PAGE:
“He comes around shaking hands with everyone. He gets to me. He doesn’t even say hello, he just says ‘you’ve got to stand’, and then moves on.” Rurawhe remembers his reaction with a laugh as “argh, what are you talking about? God!”

But stand he did, leaving another new career he was really enjoying; running a Māori research institute. But having decided, he gave it his all.

“If I’m going to do it, I’m all in, or I’m not going to do it at all. Yep.”

And soon enough he was back in politics and an MP, this time Labour was in opposition, which was a perfect place to start and learn. But he didn’t arrive with any rosy misconceptions.

“I knew what I was getting into. I’d been around enough, so I had no illusions about what this place was about. I knew that relationships were really important, and being true to yourself.”

The road unchosen: a.k.a. "pulling the Jacinda card"

When Labour returned to government in 2017 Rurawhe was presented with a choice of jobs he could take in the parliamentary set-up. 

“I was offered junior whip or assistant speaker, so I chose junior whip.”

He had actually already taken up a whip role just prior to the election when the leadership changed; so he already had his feet under the desk and was doing the job when (Leader of the House) Chris Hipkins phoned and told him ‘Jacinda wants you to reconsider’.

“Oh, you’re pulling the Jacinda card are you?” He chortles. “I just said to him, ‘well, I’ve always thought you’ve got to be a team player'.”

He agreed on condition that he could stay on the Māori Affairs Committee and close to the consideration of treaty settlement legislation (an area of particular expertise), and he wanted to check that the incoming speaker Trevor Mallard was OK with him in the role.

It turned out it was Mallard who had specifically requested him.

Rurawhe has long believed you learn more on the paepae by sitting with the kaumātua and kuia. He had done the same at parliament, often sitting alongside Mallard and asking what has happening and why. Mallard would have him consult the relevant Stand Order or Speakers Ruling.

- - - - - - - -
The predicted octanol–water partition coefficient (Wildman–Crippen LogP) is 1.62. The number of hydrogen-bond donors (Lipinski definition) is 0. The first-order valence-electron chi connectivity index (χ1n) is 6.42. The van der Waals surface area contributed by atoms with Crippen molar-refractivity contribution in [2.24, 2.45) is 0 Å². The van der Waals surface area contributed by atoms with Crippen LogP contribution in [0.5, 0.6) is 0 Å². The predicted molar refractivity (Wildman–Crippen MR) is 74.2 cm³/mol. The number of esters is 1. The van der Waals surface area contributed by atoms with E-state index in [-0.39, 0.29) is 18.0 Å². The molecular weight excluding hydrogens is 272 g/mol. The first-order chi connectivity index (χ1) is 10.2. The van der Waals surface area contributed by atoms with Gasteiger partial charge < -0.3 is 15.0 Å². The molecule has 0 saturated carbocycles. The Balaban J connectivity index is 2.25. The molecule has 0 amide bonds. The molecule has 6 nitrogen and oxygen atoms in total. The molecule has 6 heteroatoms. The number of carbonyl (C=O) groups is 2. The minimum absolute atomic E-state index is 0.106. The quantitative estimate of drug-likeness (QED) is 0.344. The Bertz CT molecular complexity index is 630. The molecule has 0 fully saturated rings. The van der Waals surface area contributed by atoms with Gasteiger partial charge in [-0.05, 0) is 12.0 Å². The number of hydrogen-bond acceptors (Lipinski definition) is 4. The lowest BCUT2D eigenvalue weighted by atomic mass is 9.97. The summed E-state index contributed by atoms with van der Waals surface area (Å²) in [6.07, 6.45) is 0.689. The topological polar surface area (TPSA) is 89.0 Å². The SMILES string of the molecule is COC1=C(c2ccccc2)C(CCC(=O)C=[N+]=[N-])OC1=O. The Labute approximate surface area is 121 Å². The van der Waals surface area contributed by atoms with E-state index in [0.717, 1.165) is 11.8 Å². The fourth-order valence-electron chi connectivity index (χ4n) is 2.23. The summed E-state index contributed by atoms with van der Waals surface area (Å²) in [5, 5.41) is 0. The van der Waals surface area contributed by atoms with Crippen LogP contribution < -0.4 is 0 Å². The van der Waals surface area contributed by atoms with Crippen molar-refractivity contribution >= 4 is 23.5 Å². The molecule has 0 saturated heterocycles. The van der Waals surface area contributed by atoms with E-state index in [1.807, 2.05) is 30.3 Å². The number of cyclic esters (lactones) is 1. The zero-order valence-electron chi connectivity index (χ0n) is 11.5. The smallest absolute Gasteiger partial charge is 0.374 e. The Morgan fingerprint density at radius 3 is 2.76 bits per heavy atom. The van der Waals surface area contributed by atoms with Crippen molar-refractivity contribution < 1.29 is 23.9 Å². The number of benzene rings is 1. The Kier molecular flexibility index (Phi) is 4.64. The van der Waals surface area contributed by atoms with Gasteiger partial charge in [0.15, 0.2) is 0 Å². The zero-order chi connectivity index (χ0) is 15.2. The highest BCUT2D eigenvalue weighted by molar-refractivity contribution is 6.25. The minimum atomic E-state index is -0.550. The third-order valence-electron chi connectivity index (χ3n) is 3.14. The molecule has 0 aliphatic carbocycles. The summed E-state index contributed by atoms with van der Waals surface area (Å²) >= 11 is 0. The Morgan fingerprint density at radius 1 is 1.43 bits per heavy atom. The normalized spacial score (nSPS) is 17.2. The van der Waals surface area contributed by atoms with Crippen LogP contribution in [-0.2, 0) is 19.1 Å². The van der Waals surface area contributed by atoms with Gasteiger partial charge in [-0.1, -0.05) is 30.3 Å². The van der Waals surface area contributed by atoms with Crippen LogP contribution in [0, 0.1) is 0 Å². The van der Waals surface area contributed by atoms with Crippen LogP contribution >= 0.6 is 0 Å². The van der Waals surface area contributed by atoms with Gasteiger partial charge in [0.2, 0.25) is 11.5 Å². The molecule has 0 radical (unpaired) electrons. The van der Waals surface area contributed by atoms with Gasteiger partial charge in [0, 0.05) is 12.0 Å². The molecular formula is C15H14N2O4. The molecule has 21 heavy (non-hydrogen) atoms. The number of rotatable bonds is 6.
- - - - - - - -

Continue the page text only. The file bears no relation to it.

It seemed that Mallard had decided he had the nous and the procedural interest to be useful helping out in the chair.

Again he was in at the deep end. He admits it was again a steep learning curve but he had many of the necessary requisites, including this one...

“I’m actually not afraid to make mistakes. Everyone makes mistakes. And I’m not going to cover it up either. I think – it is what it is; if you make a mistake just fix it up and don’t do it again.”

The newly elected Speaker Adrian Rurawhe attends Government House for confirmation from the Governor General

The newly elected Speaker Adrian Rurawhe attends Government House for confirmation from the Governor General Photo: VNP / Phil Smith

The speaker stylings of Adrian Rurawhe

He sees his approach in the chair as similar to how David Carter described himself – as a ref who lets the play run and doesn't lean on the whistle. But he also has his own way of doing things.

“For me, the way the house runs is in the collective hands of the house, and I should just preside over it. I have, since becoming the speaker, tended to let things run.”

He notes that even when a question is against the rules a minister will often still want to answer it. He has allowed them to do so. (Mallard tended to intervene when questions strayed outside the rules.)

Opposition MPs who see this as a gift should be wary though. Rurawhe notes that these things go both ways.

They might get away with including assertions in their questions to ministers that Mallard would have disallowed. But having asked a question outside the rules they will be inviting answers from ministers that are equally outside the rules.

“And I’m going to probably let [ministers respond to those assertions], on the basis that the [MP who] asked them knows what they’re doing. And if they don’t know what they’re doing they just need to tell me or tell the house and I’ll say ‘well, in the future, when you do that I’ll rule it out of order’.”

It's an approach that could be described as ‘what’s good for the goose is good for the gander’ or ‘be careful what you wish for’. It will be fascinating to see how it plays out.

He puts it like this: “You can’t demand a robust question time where the robustness is only on one side. It has to be both sides”.  

His hope seems to be that this approach will ultimately lead to MPs being more self-governing, not constantly pushing the boundaries until the speaker is forced to intervene, to wrest the house back to the expected behaviours.